Skip to main content
Report this ad

See also:

Top Specialty Food Insights from the Summer Fancy Food Show

Annual report
Specialty Food Association

“The State of the Specialty Food Industry 2014” is both a report and a presentation at the annual Summer Fancy Food Show in New York City. It packs incredible value, insight and analysis into this fast-growing segment of the global food industry.

The 2013 edition helped this Examiner to advise food entrepreneurs in and around Boston over the past year. So I was privileged and grateful to be able to slip into this year’s session – a Monday (June 30) morning Education Session of the Fancy Food Show tacked onto my trip to New York for the Food + Tech Connect Hack//Dining NYC. (It was a whirlwind week of good food prowess.)

Listening to David Lockwood from Mintel and Ron Tanner from the Specialty Food Association, who are economical and engaging co-presenters, I did my best to scribe down (and live tweet out) the highlights…

All data is sourced to market research leader Mintel.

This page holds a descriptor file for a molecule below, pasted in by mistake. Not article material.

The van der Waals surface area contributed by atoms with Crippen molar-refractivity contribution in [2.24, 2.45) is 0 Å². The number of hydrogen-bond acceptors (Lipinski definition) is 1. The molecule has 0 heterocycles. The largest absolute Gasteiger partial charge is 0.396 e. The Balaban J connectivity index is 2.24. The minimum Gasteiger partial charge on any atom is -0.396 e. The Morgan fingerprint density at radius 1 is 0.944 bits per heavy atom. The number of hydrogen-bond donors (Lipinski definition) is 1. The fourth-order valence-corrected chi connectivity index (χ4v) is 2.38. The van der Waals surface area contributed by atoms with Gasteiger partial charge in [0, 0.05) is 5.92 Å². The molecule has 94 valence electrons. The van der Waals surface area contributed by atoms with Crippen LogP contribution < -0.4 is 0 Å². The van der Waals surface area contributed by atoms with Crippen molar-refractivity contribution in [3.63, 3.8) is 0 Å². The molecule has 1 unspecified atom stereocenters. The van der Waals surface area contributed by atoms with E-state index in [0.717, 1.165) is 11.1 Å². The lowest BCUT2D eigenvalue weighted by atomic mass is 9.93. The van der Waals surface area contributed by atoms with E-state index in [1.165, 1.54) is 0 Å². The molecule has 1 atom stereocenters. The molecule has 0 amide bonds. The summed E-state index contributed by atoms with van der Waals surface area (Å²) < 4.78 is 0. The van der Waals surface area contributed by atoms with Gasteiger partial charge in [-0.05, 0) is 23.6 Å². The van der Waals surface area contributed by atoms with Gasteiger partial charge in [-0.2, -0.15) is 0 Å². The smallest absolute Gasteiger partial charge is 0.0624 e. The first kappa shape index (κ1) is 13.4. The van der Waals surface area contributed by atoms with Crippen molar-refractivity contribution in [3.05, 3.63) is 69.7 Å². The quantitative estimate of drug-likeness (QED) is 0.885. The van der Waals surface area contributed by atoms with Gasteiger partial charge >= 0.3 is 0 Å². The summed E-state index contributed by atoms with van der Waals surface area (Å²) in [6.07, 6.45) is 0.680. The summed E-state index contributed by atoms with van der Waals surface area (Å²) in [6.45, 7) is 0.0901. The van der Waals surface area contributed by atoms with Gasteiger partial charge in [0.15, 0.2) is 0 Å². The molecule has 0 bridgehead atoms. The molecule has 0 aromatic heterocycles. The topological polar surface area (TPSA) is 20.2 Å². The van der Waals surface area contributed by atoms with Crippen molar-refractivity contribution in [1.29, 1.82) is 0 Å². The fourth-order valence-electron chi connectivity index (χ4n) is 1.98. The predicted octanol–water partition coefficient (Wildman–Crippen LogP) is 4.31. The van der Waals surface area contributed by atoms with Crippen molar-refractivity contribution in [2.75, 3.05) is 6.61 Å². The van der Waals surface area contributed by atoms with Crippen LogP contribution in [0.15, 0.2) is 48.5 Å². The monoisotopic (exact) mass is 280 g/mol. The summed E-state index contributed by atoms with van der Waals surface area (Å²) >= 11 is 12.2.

The Big Picture: The demand for safer, healthier food continues to grow. (Specialty food sales jumped 18.4% from 2011-2013 and another 8% in 2013.) In 2004, total sales were $25 billion. In 2013, $88 billion – with 80% of sales being retail (15% of these direct-to-consumer) and 20% foodservice.

Biggest Product Categories: cheese and cheese alternatives; frozen/refrigerated meats, poultry, seafood; chips, pretzels, other snacks

Fastest Growing Categories: nut and seed butters; eggs; frozen desserts.

Top Channels For Growth: subscription services (mail or home delivery); food service; convenience stores; online delivery (Amazon, Google, Whole Foods).

Top Product Innovation: Gluten free.

What Retailers Want (Where They See Growth):

  • Non-GMO
  • Local (as a category, they perceive it will grow the most over the next 3 years)
  • Prepared foods that contain less than 5 ingredients

More specifically…

  • “Bacon everything”
  • “Craft chocolate”
  • “Hipster packaging”

Top Product Claims Compelling Eaters:

  • All Natural
  • Local
  • Organic
  • Non-GMO (the market is confused in differentiating “non-GMO” and “organic”)

For food entrepreneurs and aspiring food entrepreneurs (as you likely know well), it’s a ripe time to be entering this market.

Want to talk about it? Tweet me at @businessforfood.

Report this ad